Mental Health Call Results in Shooting Death of Veteran
On Tuesday, three Bexar County deputies responded to a mental health call. This was not the first call that had been made to that address. Damian Lamar Daniels had been having a mental health issue since the day before.
Monday 4:08 pm – a family member called to say that Daniels was having suicidal thoughts. Deputies showed up at Mr. Daniels’ house but he did not answer the door. So they left? What if he had been laying on the floor dead? No indication is given why they left without making some attempt to verify that he was at least alive. Maybe they did and none of the news articles mentioned it. We don’t know at this point.
Monday 10:30 pm – Mr. Daniels calls for help saying “that there was a ghost in his house and that he was feeling paranoid.” Deputies respond to the call and do make contact with Mr. Daniels but by the time they get there his mental state has already shifted again or the paranoia is making him uncomfortable with the officers. He refuses help.
Tuesday 3:48 pm – An unidentified member of Mr. Daniels’ family calls to say that Mr. Daniels was having “a paranoiac episode” and that he was “hearing and seeing things and referring to family members who had died.” According to News4SanAntonio.com, deputies “were unable to contact him.” The article does say deputies were called out so we are figuring he wouldn’t answer the door again. So they left? Again?
Tuesday 4:48 pm – “Daniels’ mother called deputies saying that he was willing to go out and talk to them.” Daniels came to the door but he obviously had a gun under his shirt. Officers tried talking to him, even bonding with him, but the efforts failed. They then tried to physically take control of Daniels. He fought back. They tazed him without much of an effect. Daniels grabbed for his gun through his shirt. Deputies wrestled with him for 2 minutes and 17 seconds, trying to keep him from pulling the gun, pleading “with Daniels to drop the gun before they themselves even took theirs out and shot him.”
So What Went Wrong?
The title of the News 4 article is, “Sheriff says he’s in ‘awe’ of how deputies handled situation resulting in death of man.” I find this to be very offensive. A man is dead. There is nothing to be in awe about.
I am not in awe of the deputies, but I also don’t blame them for what happened. I feel the blame rests solely on the shoulders of Sheriff Javier Salazar. Just like in the killing of 6-year old Kameron Prescott, this was a policy and procedure failure. Officers missed three opportunites to do something to help Mr. Daniels. From the very first call, they were informed that he was suicidal. To commit someone involuntarily, they have to be a danger to themselves or others.
Yup, suicidal sure as hell falls into the category of being a danger to yourself. So why was nothing done? Why did they walk away from a house without trying to verify the person in it was still alive? Why didn’t they see if a family member could contact him to get him to open the door? Then, when they finally do make contact after a call that Mr. Daniels made, they walk away when he refuses help. Just hours earlier deputies had been informed he was suidical. Now he is calling about ghosts and voices and they just leave? No attempt was made for an emergency detention? Does that make any damn sense?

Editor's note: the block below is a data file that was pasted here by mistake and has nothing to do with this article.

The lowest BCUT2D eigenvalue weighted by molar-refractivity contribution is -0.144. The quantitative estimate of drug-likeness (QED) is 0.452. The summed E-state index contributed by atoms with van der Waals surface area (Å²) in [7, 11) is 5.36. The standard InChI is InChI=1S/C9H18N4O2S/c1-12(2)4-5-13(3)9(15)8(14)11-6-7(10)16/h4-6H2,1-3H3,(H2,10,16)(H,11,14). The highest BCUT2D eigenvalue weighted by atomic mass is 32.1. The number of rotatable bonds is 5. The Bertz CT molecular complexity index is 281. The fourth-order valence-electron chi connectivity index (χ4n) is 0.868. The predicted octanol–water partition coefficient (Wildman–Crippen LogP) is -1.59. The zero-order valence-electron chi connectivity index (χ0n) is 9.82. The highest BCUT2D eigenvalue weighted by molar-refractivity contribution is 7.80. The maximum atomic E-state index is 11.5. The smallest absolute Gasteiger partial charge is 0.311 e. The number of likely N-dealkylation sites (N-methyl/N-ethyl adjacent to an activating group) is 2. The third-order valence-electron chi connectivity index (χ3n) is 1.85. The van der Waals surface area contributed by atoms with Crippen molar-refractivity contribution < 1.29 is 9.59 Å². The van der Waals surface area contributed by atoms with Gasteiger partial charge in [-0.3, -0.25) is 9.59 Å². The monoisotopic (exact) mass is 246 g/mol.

Another call on Tuesday. Another missed opportunity to help Mr. Daniels. A fourth call and now Sgt. Damian Lamar Daniels, veteran of the United States Army, is dead.
The Buck Stops at the Top
How is it that officers don’t know how to handle a mental health call? Why would officers just walk away, after being told someone was suicidal, without trying to verify the person was alive? Why didn’t they reach out to a family member for help in making contact? Or a mental health person for help on how to try to connect with a mentally ill person? Because they didn’t know what to do and that falls on the sheriff. If everything you do is of the ‘closing the door after the horse has left the barn’ variety, then your actions cannot be called competent.
The current sheriff’s administration has shown an unbelievable degree of shortsightedness. Just two months ago, MySanAntonio.com posted an article about a news conference the sheriff gave. In that news conference, Salazar spoke about use of force. According to the article, “the incident in Atlanta in which two officers were filmed shooting and killing a black man as he ran from them prompted local leaders to take “a deep dive” into what parts of their policies may be outdated.”
So his deep dive didn’t include how they deal with people who have mental health issues? Even though there have been multiple incidents in the news of mentally ill people being killed by the police? And even after he has complained about menatlly ill people in the jail?
Apparently, none of those things encouraged him to look at his own policies on dealing with mentally ill people. That lack of foresightedness put three deputies in danger on Tuesday and cost a good man, who had the misfortune to have mental health issues, his life.